Primary Stabbing Headache in Adults and Pediatrics: a Review

Suzanne Hagler, Karen Ballaban-Gil, Matthew S. Robbins

Research output: Contribution to journalReview articlepeer-review

22 Scopus citations


Primary stabbing headache (PSH) is an under-recognized primary headache disorder, which often goes undiagnosed. It is mainly characterized by its ultrashort stabbing quality and can be easily overlooked both by patients and providers as it is often not severe enough to interfere significantly with daily life. However, PSH may be severe and require therapy, and it is important for providers to recognize this headache type, both in adult and pediatric populations, as well as to be able to distinguish it from secondary headache disorders. PSH also may be more common than previously thought.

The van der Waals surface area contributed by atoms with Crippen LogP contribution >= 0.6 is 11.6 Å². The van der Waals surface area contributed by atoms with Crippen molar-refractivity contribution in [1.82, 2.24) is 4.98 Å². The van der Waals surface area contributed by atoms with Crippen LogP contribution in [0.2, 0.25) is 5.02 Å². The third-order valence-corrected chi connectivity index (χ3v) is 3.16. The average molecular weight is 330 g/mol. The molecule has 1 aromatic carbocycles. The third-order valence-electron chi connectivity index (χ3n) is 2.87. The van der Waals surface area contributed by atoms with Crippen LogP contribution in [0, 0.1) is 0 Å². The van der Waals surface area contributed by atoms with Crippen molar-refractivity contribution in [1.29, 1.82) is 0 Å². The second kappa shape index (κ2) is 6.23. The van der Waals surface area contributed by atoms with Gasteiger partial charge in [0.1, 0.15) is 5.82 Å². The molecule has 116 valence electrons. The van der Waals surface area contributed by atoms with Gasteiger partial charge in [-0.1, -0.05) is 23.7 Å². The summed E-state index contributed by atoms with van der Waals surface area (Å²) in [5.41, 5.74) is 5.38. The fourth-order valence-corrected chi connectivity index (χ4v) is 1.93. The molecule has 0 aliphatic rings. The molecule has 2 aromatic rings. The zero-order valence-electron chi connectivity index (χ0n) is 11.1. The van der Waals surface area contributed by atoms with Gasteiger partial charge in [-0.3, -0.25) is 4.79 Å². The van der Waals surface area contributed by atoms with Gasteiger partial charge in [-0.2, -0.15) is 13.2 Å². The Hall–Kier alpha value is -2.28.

Original languageEnglish (US)
Article number450
JournalCurrent pain and headache reports
Issue number10
StatePublished - Oct 2014


  • Adolescents
  • Adults
  • Children
  • Ice pick
  • Idiopathic stabbing headache
  • Jabs and jolts
  • Paroxysmal
  • Primary stabbing headache

ASJC Scopus subject areas

  • Clinical Neurology
  • Anesthesiology and Pain Medicine


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